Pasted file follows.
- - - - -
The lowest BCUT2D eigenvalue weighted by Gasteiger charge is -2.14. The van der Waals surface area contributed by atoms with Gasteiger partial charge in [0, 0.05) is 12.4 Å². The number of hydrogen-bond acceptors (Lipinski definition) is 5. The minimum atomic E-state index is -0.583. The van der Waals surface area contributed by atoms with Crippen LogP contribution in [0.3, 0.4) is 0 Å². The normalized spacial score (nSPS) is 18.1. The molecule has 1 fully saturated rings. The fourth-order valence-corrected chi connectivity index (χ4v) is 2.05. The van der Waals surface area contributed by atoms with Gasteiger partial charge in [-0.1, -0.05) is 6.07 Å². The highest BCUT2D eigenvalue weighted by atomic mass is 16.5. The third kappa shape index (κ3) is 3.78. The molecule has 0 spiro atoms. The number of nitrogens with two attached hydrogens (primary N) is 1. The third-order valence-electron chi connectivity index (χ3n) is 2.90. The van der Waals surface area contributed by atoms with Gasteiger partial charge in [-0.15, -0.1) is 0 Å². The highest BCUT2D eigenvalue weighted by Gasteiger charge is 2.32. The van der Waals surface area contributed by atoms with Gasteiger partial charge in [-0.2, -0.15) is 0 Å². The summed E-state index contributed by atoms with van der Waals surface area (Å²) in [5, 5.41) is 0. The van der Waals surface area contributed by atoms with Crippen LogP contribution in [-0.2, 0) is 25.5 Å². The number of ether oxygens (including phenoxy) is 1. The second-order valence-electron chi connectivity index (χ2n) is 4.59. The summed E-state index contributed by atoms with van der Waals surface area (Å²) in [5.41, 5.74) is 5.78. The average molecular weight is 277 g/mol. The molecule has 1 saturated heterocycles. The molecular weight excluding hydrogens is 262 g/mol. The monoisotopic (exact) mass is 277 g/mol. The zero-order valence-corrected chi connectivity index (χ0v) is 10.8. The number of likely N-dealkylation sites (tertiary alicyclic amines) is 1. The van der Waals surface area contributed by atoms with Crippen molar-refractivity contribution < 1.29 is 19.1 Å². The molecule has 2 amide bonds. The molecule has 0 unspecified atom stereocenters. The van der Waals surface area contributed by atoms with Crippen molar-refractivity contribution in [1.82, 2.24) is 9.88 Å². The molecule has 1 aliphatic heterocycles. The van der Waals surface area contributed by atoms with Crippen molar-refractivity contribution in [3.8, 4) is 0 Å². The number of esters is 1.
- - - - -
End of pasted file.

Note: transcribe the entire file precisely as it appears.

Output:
The lowest BCUT2D eigenvalue weighted by Gasteiger charge is -2.14. The van der Waals surface area contributed by atoms with Gasteiger partial charge in [0, 0.05) is 12.4 Å². The number of hydrogen-bond acceptors (Lipinski definition) is 5. The minimum atomic E-state index is -0.583. The van der Waals surface area contributed by atoms with Crippen LogP contribution in [0.3, 0.4) is 0 Å². The normalized spacial score (nSPS) is 18.1. The molecule has 1 fully saturated rings. The fourth-order valence-corrected chi connectivity index (χ4v) is 2.05. The van der Waals surface area contributed by atoms with Gasteiger partial charge in [-0.1, -0.05) is 6.07 Å². The highest BCUT2D eigenvalue weighted by atomic mass is 16.5. The third kappa shape index (κ3) is 3.78. The molecule has 0 spiro atoms. The number of nitrogens with two attached hydrogens (primary N) is 1. The third-order valence-electron chi connectivity index (χ3n) is 2.90. The van der Waals surface area contributed by atoms with Gasteiger partial charge in [-0.15, -0.1) is 0 Å². The highest BCUT2D eigenvalue weighted by Gasteiger charge is 2.32. The van der Waals surface area contributed by atoms with Gasteiger partial charge in [-0.2, -0.15) is 0 Å². The summed E-state index contributed by atoms with van der Waals surface area (Å²) in [5, 5.41) is 0. The van der Waals surface area contributed by atoms with Crippen LogP contribution in [-0.2, 0) is 25.5 Å². The number of ether oxygens (including phenoxy) is 1. The second-order valence-electron chi connectivity index (χ2n) is 4.59. The summed E-state index contributed by atoms with van der Waals surface area (Å²) in [5.41, 5.74) is 5.78. The average molecular weight is 277 g/mol. The molecule has 1 saturated heterocycles. The molecular weight excluding hydrogens is 262 g/mol. The monoisotopic (exact) mass is 277 g/mol. The zero-order valence-corrected chi connectivity index (χ0v) is 10.8. The number of likely N-dealkylation sites (tertiary alicyclic amines) is 1. The van der Waals surface area contributed by atoms with Crippen molar-refractivity contribution < 1.29 is 19.1 Å². The molecule has 2 amide bonds. The molecule has 0 unspecified atom stereocenters. The van der Waals surface area contributed by atoms with Crippen molar-refractivity contribution in [1.82, 2.24) is 9.88 Å². The molecule has 1 aliphatic heterocycles. The van der Waals surface area contributed by atoms with Crippen molar-refractivity contribution in [3.8, 4) is 0 Å². The number of esters is 1.